While Hurricane's Harvey & Irma Do Significant Damage to the Crop, Supplies Still Appear to Be Good

September 22, 2017

A lot has been said about the damage to the Texas and Georgia crops as a result of Hurricane’s Harvey and Irma, and while there was significant damage, especially to the Georgia crop, it could have been a lot worse.  It could take weeks to clean up the downed trees, broken branches, etc., and because the bulk of the destroyed trees were young, Georgia’s production will be impacted for years to come. Fortunately, the state was originally projected to have a good crop, and while the market did experience some firming in the days that followed, it now appears that even with the projected losses, pecan supplies will still be sufficient to handle projected consumption.



2017 (est.)




US Crop



Mexican Imports (net)



Total Supply









*NFF Estimates



Today’s release of the August Cold Storage Holdings again indicates that high prices have had an impact on consumption.  In a month where shipments are historically in the 25 to 35-million-pound range (inshell basis), the industry shipped an anemic 18.4 million pounds.  As of August 31st, the industry was carrying 32.3 million more pounds than it did a year ago at the same time.[1]

With respect to exports, as mentioned last month, there appeared to be significant errors in both the Chinese and Mexican export figures.  Earlier this month the Department of Commerce, Census Bureau, admitted that errors were made in six of the past twelve months regarding shelled pecans shipped to China, Vietnam and Hong Kong.  Earlier this week they also admitted to finding errors in the shelled pecan figures for Mexico.  Six months of corrections have been sent to the USDA, FAS for publication.  However, FAS has indicated that until they get the corrections for Mexico, they will not be correcting their figures.  It is important to note that the errors in no way impact the price or supply of pecans.  All the corrections do is shift where 2016 consumption occurred.  Based on the revised figures, China only imported 80.4 million pounds (inshell basis); 77.2 million pounds of inshell, 1.4 million pounds of shelled pecans (inshell conversion 3.2 million pounds).  The changes also impacted total exports dropping them to 218.7 million pounds (inshell basis).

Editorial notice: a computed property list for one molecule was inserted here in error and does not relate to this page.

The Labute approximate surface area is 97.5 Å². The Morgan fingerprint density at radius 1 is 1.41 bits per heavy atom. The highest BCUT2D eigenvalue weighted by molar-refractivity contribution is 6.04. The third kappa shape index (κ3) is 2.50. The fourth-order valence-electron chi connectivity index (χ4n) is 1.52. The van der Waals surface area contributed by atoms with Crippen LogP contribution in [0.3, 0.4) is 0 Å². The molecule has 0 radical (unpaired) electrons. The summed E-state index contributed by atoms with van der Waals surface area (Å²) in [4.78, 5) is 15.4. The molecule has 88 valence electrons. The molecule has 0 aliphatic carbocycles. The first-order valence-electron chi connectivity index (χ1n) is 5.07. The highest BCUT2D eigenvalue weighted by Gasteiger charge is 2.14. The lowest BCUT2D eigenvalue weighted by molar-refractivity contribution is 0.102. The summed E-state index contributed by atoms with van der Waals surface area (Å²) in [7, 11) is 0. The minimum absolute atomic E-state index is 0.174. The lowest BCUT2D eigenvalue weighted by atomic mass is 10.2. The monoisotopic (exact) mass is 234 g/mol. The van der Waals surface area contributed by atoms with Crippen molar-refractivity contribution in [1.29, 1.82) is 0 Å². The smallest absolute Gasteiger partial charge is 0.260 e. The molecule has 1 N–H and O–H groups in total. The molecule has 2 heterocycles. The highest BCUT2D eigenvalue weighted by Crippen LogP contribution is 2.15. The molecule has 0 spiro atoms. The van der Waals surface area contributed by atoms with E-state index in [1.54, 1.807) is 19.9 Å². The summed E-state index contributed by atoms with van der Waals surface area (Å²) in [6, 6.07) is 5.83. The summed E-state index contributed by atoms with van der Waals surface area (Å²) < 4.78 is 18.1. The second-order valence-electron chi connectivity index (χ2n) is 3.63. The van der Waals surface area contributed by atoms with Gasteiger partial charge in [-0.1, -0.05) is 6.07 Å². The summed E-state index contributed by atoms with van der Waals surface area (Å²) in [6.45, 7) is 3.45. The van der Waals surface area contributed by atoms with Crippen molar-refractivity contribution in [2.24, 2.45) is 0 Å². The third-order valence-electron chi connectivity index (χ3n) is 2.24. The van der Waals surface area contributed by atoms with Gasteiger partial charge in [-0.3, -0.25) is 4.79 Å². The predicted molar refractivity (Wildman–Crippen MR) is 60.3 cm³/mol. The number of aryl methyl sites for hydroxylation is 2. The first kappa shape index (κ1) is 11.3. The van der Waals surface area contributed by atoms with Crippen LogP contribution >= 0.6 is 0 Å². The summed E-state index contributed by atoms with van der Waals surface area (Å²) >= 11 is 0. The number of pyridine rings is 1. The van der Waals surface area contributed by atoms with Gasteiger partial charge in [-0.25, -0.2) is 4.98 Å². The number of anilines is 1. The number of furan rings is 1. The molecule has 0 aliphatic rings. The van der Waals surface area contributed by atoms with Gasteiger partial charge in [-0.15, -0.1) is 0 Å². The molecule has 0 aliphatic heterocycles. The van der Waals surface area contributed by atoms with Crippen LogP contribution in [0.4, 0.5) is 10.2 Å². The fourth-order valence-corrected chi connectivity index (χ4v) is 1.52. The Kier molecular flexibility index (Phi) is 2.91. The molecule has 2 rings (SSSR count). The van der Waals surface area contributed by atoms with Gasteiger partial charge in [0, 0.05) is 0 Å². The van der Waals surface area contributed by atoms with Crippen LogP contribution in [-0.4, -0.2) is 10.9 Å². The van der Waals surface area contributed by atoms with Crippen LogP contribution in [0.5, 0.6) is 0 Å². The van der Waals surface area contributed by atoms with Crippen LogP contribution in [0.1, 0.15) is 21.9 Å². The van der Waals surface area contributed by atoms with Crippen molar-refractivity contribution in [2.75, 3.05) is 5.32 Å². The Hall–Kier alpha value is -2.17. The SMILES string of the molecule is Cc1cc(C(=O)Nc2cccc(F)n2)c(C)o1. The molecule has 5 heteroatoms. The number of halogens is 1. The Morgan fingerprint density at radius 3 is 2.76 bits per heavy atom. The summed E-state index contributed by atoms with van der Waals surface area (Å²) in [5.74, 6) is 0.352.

While overall consumption increased 4.1 percent in 2016, primarily due to China, the US domestic market again took a hit; although less than originally thought.  US consumption was down 3.8 percent over 2015 levels and 12.9 percent since 2014. Considering the non-competitive prices of pecans over the past 24months, all-in-all, not a bad showing.


[1] In both September 1997 and September 2004, the industry shipped a record 40-million pounds (inshell basis).